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Stainless Steel Studding

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This A4 (316 grade) stainless steel studding solves many problems onboard. Bolts can be quickly made to any length to solve tricky problems. Stainless steel eyenuts can be positioned either side of a stanchion by joining with a short length of studding.

A4 (316 Grade) stainless steel. For fastening stainless steel fittings above the waterline.

The most common grades are AISI 316 (A4) and AISI 304 (A2). Generally, onboard we select A4 because it has the greatest corrosion resistance. However, it is weaker than A2 which is generally selected for architectural work. 

The corrosion resistance of stainless steel relies on the surface oxidation. If air is not present the oxidation can not take place. For this reason, bolts made from stainless steel passing through damp timber can be prone to severe corrosion and are best avoided.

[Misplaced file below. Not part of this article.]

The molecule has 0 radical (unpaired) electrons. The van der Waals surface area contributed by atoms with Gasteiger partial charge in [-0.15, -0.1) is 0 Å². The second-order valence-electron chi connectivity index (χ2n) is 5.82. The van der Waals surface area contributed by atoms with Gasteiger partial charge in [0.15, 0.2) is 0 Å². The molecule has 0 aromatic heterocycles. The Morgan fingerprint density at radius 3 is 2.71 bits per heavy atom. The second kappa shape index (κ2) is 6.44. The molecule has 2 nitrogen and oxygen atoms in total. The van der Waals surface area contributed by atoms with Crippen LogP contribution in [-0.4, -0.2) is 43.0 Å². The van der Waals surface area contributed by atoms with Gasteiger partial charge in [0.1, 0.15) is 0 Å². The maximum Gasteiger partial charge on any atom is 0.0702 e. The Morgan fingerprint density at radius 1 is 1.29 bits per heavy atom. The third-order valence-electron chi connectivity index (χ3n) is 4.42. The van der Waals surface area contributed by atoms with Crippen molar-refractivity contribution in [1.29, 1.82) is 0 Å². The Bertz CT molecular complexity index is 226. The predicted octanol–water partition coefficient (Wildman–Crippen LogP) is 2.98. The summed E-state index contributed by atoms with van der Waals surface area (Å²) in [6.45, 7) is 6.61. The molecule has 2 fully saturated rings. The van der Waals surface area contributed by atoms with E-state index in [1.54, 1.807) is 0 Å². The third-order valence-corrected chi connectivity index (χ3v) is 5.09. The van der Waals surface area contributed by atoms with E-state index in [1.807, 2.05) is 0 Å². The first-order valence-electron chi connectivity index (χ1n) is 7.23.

Another problem with stainless steel is its tendency to cold weld. A bolt made of stainless steel can suddenly seize up. Don’t apply more welly, because once the threads have seized you have had it, and the fastening will need replacing.

Applying a little Lanoguard to the thread before assembly will help prevent "cold welding". Do NOT apply Lanoguard, or any grease, if you are tightening to a specific torque as the grease will affect the torque setting.


Arthur Beale says:

Before hack-sawing the studding to length wind on a nut so that it can help to re-form the thread afterwards.